This week, the Editor in Chief and a member of the Board of Editors of mBio weigh in on the relationship between two natural allies in medicine: microbiology and immunology. The two disciplines have a long history that stretches back to when they each emerged in the late 1800s, during which the... Read More
Scientists have sought to learn more about how the Earth’s oceans absorb carbon dioxide and generally exchange gases with the atmosphere so they can better understand the corresponding effects on climate.
To that end, many researchers are turning their attention to the microscopic organisms t... Read More
A multi-national team of academic, government and industry scientists from Europe, China and the United States published data reconstructing the global evolutional history of devastating plague pandemics in unprecedented detail. This includes the notorious Black Death epidemic in medieval Europe... Read More
This year's Salary Survey saw drops in salaries across the board with almost every speciality suffering a setback, some with dips as large as $20,000 (ecology) and $28,000 (virology).
However, a few select fields, namely bioinformatics, biophysics, biotechnology, and neuroscience, bucked the ... Read More
The world is full of Good Samaritans; you’ll find many of them in your own body. James J. Collins, a biologist at Boston University, has found that small numbers of drug-resistant bacteria help their vulnerable counterparts survive antibiotic onslaughts, even at a cost to themselves.
Collins ... Read More
New research suggests that the addition of ultraviolet light to the brushing and suction of a vacuum cleaner can almost double the removal of potentially infectious microorganisms from a carpet's surface when compared to vacuuming alone.
Researchers say the findings suggest that incorporating... Read More
Small Things Considered, the microbe blog, is now available for subscription on Amazon's Kindle.
Small Things Considered is co-authored by Moselio Schaechter, an actively retired microbiologist, currently living in San Diego, California. Schaechter spent most of his research career working o... Read More
White spot syndrome virus (WSSV) has a devastating impact on shrimp farming throughout the world. What makes the situation even more serious is that the virus seems to become more aggressive as the epidemic spreads, contrary to other viruses, such as flu virus, that gradually die out. Scientists... Read More
A cholera outbreak that has killed more than 300 people in Haiti matches strains commonly found in South Asia, the United States Centers for Disease Control and Prevention said Monday.
Researchers identified the strain by analyzing DNA patterns that can be compared with those from other regi... Read More
Imagine taking a course of antibiotics and suddenly finding that your sexual preferences have changed. Individuals who you once found attractive no longer have that special allure. That may sound far-fetched, but some fruit flies at Tel Aviv University have just gone through that very experience... Read More
This episode: Bacteria smell predators and cluster together for protection!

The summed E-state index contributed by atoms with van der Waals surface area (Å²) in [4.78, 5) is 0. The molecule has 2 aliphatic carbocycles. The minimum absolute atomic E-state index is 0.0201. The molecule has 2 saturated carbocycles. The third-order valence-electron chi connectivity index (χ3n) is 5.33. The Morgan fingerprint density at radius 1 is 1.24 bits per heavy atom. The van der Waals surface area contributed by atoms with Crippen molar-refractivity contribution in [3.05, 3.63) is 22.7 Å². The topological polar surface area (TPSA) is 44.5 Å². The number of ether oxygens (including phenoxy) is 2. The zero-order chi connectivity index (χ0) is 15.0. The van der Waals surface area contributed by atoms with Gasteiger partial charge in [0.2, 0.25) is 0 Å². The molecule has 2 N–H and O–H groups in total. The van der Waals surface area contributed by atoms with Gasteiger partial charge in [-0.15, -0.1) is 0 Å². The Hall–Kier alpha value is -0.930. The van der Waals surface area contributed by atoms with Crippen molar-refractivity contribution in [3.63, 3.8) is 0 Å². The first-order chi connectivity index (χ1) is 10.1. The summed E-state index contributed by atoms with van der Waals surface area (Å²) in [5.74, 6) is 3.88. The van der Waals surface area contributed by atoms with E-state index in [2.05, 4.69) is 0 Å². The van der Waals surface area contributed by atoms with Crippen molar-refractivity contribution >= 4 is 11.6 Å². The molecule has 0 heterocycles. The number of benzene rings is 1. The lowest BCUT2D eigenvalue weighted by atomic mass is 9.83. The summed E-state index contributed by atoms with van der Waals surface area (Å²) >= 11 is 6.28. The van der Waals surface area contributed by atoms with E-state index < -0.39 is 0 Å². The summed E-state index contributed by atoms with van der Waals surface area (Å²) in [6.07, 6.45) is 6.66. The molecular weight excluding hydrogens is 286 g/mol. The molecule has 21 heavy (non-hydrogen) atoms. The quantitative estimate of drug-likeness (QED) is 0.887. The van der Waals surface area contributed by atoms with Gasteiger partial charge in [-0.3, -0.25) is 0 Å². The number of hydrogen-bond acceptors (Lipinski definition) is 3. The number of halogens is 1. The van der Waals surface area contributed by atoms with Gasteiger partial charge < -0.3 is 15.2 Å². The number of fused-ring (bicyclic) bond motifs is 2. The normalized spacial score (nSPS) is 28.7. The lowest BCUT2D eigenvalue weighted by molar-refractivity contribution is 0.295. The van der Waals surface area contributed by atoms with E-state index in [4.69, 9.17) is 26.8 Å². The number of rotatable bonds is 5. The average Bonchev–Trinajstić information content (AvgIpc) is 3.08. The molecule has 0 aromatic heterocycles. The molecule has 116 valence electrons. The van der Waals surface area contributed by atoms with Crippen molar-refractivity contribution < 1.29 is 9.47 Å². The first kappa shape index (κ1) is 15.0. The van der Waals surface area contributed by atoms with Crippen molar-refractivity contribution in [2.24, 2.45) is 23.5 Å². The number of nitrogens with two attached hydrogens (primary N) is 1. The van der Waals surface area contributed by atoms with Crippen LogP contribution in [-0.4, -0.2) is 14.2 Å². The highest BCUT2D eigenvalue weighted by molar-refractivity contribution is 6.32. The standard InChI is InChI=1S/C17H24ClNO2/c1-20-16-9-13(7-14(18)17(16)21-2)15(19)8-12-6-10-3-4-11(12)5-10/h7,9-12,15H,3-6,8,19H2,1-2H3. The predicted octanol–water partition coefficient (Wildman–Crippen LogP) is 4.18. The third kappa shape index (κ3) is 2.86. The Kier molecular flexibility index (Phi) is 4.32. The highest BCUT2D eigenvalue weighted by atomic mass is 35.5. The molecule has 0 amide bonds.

Or maybe greater - though I'm sure the makers of the many, many OTC products aimed @ cold-sufferers might fight tooth & nail to keep this one under wraps.
Well, nuts to them - shout this one from the rooftops! Read More
Helicobacter pylori, a common stomach bacterium, reduced the severity of inflammation of the colon caused by Salmonella in mice, according to research from U-M Medical School scientists.
More than half the people in the world are infected with H. pylori, although it is very unusual to find it... Read More
S.E. Gould, 22, writes the blog Lab Rat ( labrat.fieldofscience.com) and tweets as @labratting. Questions and answers have been edited.
Q. Your blog is a tad cryptic about who and where you are. Are you a university student?
I'm a graduate student working as a research assistant in the pat... Read More
Question asked by Sara of Decatur, Georgia:
I am six months pregnant and have a couple of questions about babies who have recently died from whooping cough in California. How were they introduced to the bacteria? Can breast-feeding prevent this illness?
Thanks for your qu... Read More
Short courses of antibiotics can leave normal gut bacteria harbouring antibiotic resistance genes for up to two years after treatment, say scientists writing in the latest issue of Microbiology, published Nov. 3.
The researchers believe that this reservoir increases the chances of resistance ... Read More
In an unexpected move certain to make queasy biotechnology executives reach for their Pepto Bismol, the United States government issued a brief last Friday that strongly argues against gene patents. The position was explained in an amicus brief filed in a high-profile lawsuit over the validity o... Read More
Who benefits when scientists publish articles in open-access journals? I talked recently with someone who thinks a lot about open-access publishing, and he had some surprising things to say. Phil Davis, a postdoctoral associate at Cornell University, studies the use and dissemination of open-a... Read More
Last fall the nation seemed to be on the brink of a vaccine crisis. Production delays led to shortages of the new H1N1 (swine) flu vaccine. Surveys found that people were confused about who needed that vaccine and who needed the regular annual flu shot. The quick manufacturing process for the ne... Read More
Classical music's ability to stir the soul and lift the spirit is undisputed. But its ability to break down sewage is only just coming to light.
A German company is trialling a sound system that replicates the vibrations and sounds of the concert hall which, when combined with oxygen, helps b... Read More